ERIC Number: ED170211
Record Type: RIE
Publication Date: 1979-Apr-9
Reference Count: 0
Modernization Takes Command: Education in China in the Post-Mao Era.
Grossman, David L.
Changes in the Chinese educational system since the cultural revolution of the 1960s must be analyzed in terms of the contradictory ideals of economic growth and class equality. These two socialist goals are contradictory because to obtain high economic production and growth, certain members of society must be selected and trained for leadership. Class equality cannot be achieved if certain individuals are given better opportunities. Strategies to develop China as a nation have changed over the past 20 years from an emphasis on class equality to an emphasis on economic growth. During the cultural revolution, Mao emphasized the class struggle for equality. As part of the revolution education was made available to the masses, standards were lowered, and higher education was abolished. However, China's current leaders are emphasizing the need for economic growth. By the end of the century they plan to match the levels of advanced nations in areas of agriculture, industry, national defense, and science (education) and technology. As part of the plan, higher education and specialized training are again being encouraged. Education continues to be available to the rural masses, but its quality and content are varied. (AV)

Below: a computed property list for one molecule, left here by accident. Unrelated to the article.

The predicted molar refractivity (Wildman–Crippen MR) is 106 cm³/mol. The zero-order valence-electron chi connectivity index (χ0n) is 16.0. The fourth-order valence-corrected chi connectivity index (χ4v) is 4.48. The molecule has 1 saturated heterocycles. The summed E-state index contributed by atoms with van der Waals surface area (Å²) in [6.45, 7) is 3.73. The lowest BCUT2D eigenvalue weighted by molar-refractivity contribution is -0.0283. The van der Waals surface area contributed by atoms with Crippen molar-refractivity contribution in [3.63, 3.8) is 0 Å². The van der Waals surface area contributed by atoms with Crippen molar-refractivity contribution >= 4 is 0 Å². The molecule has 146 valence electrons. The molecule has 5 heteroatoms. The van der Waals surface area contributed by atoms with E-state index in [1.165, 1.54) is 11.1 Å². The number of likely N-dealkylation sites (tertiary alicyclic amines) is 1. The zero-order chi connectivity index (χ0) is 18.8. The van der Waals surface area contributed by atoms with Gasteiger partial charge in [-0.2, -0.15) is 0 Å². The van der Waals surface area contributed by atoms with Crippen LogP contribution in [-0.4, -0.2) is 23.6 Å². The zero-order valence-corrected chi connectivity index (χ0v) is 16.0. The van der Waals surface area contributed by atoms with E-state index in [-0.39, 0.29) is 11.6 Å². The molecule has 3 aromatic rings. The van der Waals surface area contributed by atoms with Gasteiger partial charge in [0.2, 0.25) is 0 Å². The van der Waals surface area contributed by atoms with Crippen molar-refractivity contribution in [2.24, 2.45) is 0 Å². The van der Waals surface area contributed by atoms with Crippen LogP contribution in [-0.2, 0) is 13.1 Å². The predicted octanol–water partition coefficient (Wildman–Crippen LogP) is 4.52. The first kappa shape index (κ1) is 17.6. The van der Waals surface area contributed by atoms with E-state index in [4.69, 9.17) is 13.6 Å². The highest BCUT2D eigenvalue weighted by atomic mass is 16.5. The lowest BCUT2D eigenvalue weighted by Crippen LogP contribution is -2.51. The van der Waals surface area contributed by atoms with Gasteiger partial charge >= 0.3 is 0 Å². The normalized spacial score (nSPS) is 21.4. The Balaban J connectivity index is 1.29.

Descriptors: Access to Education, Comparative Education, Developing Nations, Economic Development, Economic Progress, Educational Change, Elementary Secondary Education, Equal Education, Foreign Countries, Higher Education, Political Attitudes, Relationship, Relevance (Education), Social Change, Social Class, Social Differences, Socialism, Speeches
Publication Type: Opinion Papers; Speeches/Meeting Papers
Education Level: N/A
Authoring Institution: N/A
Note: Paper presented at Annual Meeting of the American Educational Research Association (San Francisco, California, April 9, 1979)